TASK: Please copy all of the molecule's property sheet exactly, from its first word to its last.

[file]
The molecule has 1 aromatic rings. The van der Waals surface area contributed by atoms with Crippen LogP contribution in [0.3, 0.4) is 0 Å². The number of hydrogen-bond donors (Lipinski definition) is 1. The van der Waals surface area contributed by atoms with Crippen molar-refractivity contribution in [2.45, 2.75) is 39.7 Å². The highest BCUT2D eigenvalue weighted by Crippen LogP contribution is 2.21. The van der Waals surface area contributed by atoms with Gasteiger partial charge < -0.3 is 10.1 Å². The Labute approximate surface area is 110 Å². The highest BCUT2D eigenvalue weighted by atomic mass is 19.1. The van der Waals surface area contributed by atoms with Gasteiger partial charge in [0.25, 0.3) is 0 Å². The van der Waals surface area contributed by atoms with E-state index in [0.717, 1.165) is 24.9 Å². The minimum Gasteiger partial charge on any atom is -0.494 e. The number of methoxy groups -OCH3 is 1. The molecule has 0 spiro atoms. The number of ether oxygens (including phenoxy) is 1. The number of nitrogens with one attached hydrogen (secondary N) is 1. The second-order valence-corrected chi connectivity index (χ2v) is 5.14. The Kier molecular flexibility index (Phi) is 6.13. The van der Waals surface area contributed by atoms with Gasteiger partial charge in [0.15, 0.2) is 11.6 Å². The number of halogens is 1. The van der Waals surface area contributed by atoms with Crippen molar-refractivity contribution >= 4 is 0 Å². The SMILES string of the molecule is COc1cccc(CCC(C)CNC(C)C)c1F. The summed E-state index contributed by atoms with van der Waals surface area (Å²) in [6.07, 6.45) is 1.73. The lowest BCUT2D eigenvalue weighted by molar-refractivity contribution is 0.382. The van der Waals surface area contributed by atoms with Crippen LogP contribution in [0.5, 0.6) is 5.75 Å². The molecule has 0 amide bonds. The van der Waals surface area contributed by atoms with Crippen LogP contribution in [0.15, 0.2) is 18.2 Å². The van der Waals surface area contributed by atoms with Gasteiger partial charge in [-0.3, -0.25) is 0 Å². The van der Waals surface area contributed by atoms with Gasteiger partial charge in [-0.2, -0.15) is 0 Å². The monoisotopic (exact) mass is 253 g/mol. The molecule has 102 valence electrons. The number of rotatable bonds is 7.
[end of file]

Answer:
The molecule has 1 aromatic rings. The van der Waals surface area contributed by atoms with Crippen LogP contribution in [0.3, 0.4) is 0 Å². The number of hydrogen-bond donors (Lipinski definition) is 1. The van der Waals surface area contributed by atoms with Crippen molar-refractivity contribution in [2.45, 2.75) is 39.7 Å². The highest BCUT2D eigenvalue weighted by Crippen LogP contribution is 2.21. The van der Waals surface area contributed by atoms with Gasteiger partial charge < -0.3 is 10.1 Å². The Labute approximate surface area is 110 Å². The highest BCUT2D eigenvalue weighted by atomic mass is 19.1. The van der Waals surface area contributed by atoms with Gasteiger partial charge in [0.25, 0.3) is 0 Å². The van der Waals surface area contributed by atoms with E-state index in [0.717, 1.165) is 24.9 Å². The minimum Gasteiger partial charge on any atom is -0.494 e. The number of methoxy groups -OCH3 is 1. The molecule has 0 spiro atoms. The number of ether oxygens (including phenoxy) is 1. The number of nitrogens with one attached hydrogen (secondary N) is 1. The second-order valence-corrected chi connectivity index (χ2v) is 5.14. The Kier molecular flexibility index (Phi) is 6.13. The van der Waals surface area contributed by atoms with Gasteiger partial charge in [0.15, 0.2) is 11.6 Å². The number of halogens is 1. The van der Waals surface area contributed by atoms with Crippen molar-refractivity contribution >= 4 is 0 Å². The SMILES string of the molecule is COc1cccc(CCC(C)CNC(C)C)c1F. The summed E-state index contributed by atoms with van der Waals surface area (Å²) in [6.07, 6.45) is 1.73. The lowest BCUT2D eigenvalue weighted by molar-refractivity contribution is 0.382. The van der Waals surface area contributed by atoms with Crippen LogP contribution in [0.5, 0.6) is 5.75 Å². The molecule has 0 amide bonds. The van der Waals surface area contributed by atoms with Crippen LogP contribution in [0.15, 0.2) is 18.2 Å². The van der Waals surface area contributed by atoms with Gasteiger partial charge in [-0.3, -0.25) is 0 Å². The van der Waals surface area contributed by atoms with Gasteiger partial charge in [-0.2, -0.15) is 0 Å². The monoisotopic (exact) mass is 253 g/mol. The molecule has 102 valence electrons. The number of rotatable bonds is 7.